Icelandic Central Bank Rates Cut 50 Basis Points

June 23, 2010

Sedlabanki has implemented the fourth rate cut of 50 bps this year and the tenth reduction since March 2009.  The seven-day lending rate is now 8.0%, 1000 basis points lower than such had been from October 2008 until March 2009 after securing aid from the IMF.  The six reductions in 2009 had totaled 800 basis points.  Previous cuts this year were announced on January 27, March 17 and May 5.  Officials have left the door open to further rate cuts in the future.

The scope for easing rests on three factors according to Iceland’s latest central bank statement. 

  • Currency resilience:  The krona had gained 6% against the euro since the May meeting and 5% on a trade-weighted basis.  No intervention support has been necessary.  The dismantling of capital controls is likely to begin soon.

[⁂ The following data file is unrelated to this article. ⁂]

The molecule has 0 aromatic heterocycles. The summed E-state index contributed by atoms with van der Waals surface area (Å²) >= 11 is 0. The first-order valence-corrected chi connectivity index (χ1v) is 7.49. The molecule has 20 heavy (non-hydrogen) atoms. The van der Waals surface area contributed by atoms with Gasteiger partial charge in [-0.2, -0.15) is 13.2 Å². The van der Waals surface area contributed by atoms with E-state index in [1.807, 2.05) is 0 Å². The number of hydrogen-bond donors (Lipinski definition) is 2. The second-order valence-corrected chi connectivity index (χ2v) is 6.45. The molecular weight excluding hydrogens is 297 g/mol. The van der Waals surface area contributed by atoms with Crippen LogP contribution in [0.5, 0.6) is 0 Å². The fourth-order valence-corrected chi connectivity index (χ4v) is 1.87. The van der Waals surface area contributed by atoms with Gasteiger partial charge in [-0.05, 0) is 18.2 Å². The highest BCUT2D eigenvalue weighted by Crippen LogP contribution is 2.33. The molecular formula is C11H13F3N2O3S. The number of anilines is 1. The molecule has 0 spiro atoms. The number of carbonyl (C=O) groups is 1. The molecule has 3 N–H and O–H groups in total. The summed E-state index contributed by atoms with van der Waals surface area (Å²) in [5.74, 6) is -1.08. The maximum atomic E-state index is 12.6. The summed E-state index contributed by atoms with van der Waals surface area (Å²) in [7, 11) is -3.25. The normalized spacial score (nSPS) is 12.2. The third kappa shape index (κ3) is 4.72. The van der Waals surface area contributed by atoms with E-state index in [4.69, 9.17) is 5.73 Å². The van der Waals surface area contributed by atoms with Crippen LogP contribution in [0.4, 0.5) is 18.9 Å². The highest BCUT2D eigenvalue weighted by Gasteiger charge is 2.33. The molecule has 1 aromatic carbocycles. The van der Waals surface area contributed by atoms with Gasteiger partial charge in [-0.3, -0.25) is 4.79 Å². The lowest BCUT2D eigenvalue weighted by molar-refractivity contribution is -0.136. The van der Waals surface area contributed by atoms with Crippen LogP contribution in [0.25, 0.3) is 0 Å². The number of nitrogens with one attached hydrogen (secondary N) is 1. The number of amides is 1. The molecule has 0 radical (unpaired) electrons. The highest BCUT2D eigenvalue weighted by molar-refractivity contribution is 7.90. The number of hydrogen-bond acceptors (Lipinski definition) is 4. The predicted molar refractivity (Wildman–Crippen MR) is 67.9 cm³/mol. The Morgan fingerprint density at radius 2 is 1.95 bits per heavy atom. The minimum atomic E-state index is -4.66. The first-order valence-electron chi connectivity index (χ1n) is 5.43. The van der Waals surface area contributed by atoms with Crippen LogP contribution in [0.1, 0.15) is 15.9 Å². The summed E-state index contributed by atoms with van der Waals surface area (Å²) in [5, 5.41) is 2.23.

• Falling inflation consistent with the central bank’s forecast:   On-year CPI inflation was 7.5% in May after 8.3% in April.  Excluding the impact of mandated higher taxation on consumption, inflation was 6.1% after 6.9% in April.  Officials foresee in-target inflation by early next year.
  • Reduced sovereign risk premia.

Iceland’s international reserves are mostly borrowed.  As improving conditions permit, officials intend to buy foreign currency that will substitute owned reserves for what they have now.  This process may dampen upward pressure on the krona.  Icelandic GDP expanded 0.6% at an annualized rate last quarter.

Copyright Larry Greenberg 2010.  All rights reserved.  No secondary distribution without express permission.



Comments are closed.